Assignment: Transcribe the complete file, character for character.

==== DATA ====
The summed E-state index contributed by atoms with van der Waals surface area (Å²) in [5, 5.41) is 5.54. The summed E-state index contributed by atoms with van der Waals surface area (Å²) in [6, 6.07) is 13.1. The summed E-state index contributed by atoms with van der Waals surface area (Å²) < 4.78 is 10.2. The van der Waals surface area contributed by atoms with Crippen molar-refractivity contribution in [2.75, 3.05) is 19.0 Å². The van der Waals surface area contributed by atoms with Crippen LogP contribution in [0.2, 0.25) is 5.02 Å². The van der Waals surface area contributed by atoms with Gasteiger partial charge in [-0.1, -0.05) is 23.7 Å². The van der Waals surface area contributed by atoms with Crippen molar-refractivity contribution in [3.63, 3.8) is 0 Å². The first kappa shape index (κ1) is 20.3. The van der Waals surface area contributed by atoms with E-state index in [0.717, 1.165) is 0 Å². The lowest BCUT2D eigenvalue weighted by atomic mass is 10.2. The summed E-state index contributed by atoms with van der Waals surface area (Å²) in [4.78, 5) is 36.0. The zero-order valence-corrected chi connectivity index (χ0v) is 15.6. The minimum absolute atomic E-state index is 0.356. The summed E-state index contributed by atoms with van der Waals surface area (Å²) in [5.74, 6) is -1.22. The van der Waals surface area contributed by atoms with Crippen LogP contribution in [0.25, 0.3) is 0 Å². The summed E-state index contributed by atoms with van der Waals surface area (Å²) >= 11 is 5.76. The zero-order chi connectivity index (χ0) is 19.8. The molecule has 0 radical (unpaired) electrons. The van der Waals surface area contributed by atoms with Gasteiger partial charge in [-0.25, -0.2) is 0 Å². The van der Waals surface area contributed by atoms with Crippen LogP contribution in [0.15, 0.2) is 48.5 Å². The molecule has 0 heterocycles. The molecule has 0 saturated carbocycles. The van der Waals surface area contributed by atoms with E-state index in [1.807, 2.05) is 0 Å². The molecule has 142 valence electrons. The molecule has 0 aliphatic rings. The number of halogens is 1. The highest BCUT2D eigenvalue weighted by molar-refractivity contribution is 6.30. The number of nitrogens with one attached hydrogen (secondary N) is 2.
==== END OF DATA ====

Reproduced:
The summed E-state index contributed by atoms with van der Waals surface area (Å²) in [5, 5.41) is 5.54. The summed E-state index contributed by atoms with van der Waals surface area (Å²) in [6, 6.07) is 13.1. The summed E-state index contributed by atoms with van der Waals surface area (Å²) < 4.78 is 10.2. The van der Waals surface area contributed by atoms with Crippen molar-refractivity contribution in [2.75, 3.05) is 19.0 Å². The van der Waals surface area contributed by atoms with Crippen LogP contribution in [0.2, 0.25) is 5.02 Å². The van der Waals surface area contributed by atoms with Gasteiger partial charge in [-0.1, -0.05) is 23.7 Å². The van der Waals surface area contributed by atoms with Crippen molar-refractivity contribution in [3.63, 3.8) is 0 Å². The first kappa shape index (κ1) is 20.3. The van der Waals surface area contributed by atoms with E-state index in [0.717, 1.165) is 0 Å². The lowest BCUT2D eigenvalue weighted by atomic mass is 10.2. The summed E-state index contributed by atoms with van der Waals surface area (Å²) in [4.78, 5) is 36.0. The zero-order valence-corrected chi connectivity index (χ0v) is 15.6. The minimum absolute atomic E-state index is 0.356. The summed E-state index contributed by atoms with van der Waals surface area (Å²) in [5.74, 6) is -1.22. The van der Waals surface area contributed by atoms with Crippen LogP contribution in [0.25, 0.3) is 0 Å². The summed E-state index contributed by atoms with van der Waals surface area (Å²) >= 11 is 5.76. The zero-order chi connectivity index (χ0) is 19.8. The molecule has 0 radical (unpaired) electrons. The van der Waals surface area contributed by atoms with Gasteiger partial charge in [-0.25, -0.2) is 0 Å². The van der Waals surface area contributed by atoms with Crippen LogP contribution in [0.15, 0.2) is 48.5 Å². The molecule has 0 heterocycles. The molecule has 0 saturated carbocycles. The van der Waals surface area contributed by atoms with E-state index in [1.807, 2.05) is 0 Å². The molecule has 142 valence electrons. The molecule has 0 aliphatic rings. The number of halogens is 1. The highest BCUT2D eigenvalue weighted by molar-refractivity contribution is 6.30. The number of nitrogens with one attached hydrogen (secondary N) is 2.